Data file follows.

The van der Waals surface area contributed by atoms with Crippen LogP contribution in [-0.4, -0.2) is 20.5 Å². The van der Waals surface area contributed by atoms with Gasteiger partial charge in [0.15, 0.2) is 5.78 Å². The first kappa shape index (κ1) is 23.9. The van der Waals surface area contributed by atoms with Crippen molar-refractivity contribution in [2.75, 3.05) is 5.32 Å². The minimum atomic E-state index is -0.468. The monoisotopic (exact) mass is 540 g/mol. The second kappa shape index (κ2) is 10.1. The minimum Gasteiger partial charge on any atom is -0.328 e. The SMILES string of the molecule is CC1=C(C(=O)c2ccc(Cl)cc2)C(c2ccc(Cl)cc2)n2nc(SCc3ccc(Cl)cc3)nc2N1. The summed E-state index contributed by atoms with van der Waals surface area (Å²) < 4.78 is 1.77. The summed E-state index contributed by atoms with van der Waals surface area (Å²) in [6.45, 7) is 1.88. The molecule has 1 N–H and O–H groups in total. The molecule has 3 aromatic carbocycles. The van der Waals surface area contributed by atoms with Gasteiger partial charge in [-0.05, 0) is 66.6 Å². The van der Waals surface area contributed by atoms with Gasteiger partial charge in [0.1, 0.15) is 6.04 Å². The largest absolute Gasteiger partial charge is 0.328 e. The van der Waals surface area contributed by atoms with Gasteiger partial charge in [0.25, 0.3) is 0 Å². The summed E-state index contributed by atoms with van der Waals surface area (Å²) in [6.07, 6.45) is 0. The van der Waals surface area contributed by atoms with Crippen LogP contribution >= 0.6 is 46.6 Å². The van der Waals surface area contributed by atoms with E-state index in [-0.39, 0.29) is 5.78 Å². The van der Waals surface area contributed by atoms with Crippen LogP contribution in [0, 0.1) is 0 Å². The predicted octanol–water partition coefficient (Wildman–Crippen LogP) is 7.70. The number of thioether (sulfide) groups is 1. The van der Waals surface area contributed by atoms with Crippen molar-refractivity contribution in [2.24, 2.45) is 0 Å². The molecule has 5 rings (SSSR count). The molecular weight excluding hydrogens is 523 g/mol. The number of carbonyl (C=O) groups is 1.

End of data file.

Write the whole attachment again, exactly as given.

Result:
The van der Waals surface area contributed by atoms with Crippen LogP contribution in [-0.4, -0.2) is 20.5 Å². The van der Waals surface area contributed by atoms with Gasteiger partial charge in [0.15, 0.2) is 5.78 Å². The first kappa shape index (κ1) is 23.9. The van der Waals surface area contributed by atoms with Crippen molar-refractivity contribution in [2.75, 3.05) is 5.32 Å². The minimum atomic E-state index is -0.468. The monoisotopic (exact) mass is 540 g/mol. The second kappa shape index (κ2) is 10.1. The minimum Gasteiger partial charge on any atom is -0.328 e. The SMILES string of the molecule is CC1=C(C(=O)c2ccc(Cl)cc2)C(c2ccc(Cl)cc2)n2nc(SCc3ccc(Cl)cc3)nc2N1. The summed E-state index contributed by atoms with van der Waals surface area (Å²) < 4.78 is 1.77. The summed E-state index contributed by atoms with van der Waals surface area (Å²) in [6.45, 7) is 1.88. The molecule has 1 N–H and O–H groups in total. The molecule has 3 aromatic carbocycles. The van der Waals surface area contributed by atoms with Gasteiger partial charge in [-0.05, 0) is 66.6 Å². The van der Waals surface area contributed by atoms with Gasteiger partial charge in [0.1, 0.15) is 6.04 Å². The largest absolute Gasteiger partial charge is 0.328 e. The van der Waals surface area contributed by atoms with Gasteiger partial charge in [0.25, 0.3) is 0 Å². The summed E-state index contributed by atoms with van der Waals surface area (Å²) in [6.07, 6.45) is 0. The van der Waals surface area contributed by atoms with Crippen LogP contribution >= 0.6 is 46.6 Å². The van der Waals surface area contributed by atoms with E-state index in [-0.39, 0.29) is 5.78 Å². The van der Waals surface area contributed by atoms with Crippen LogP contribution in [0, 0.1) is 0 Å². The predicted octanol–water partition coefficient (Wildman–Crippen LogP) is 7.70. The number of thioether (sulfide) groups is 1. The van der Waals surface area contributed by atoms with Crippen molar-refractivity contribution in [2.24, 2.45) is 0 Å². The molecule has 5 rings (SSSR count). The molecular weight excluding hydrogens is 523 g/mol. The number of carbonyl (C=O) groups is 1.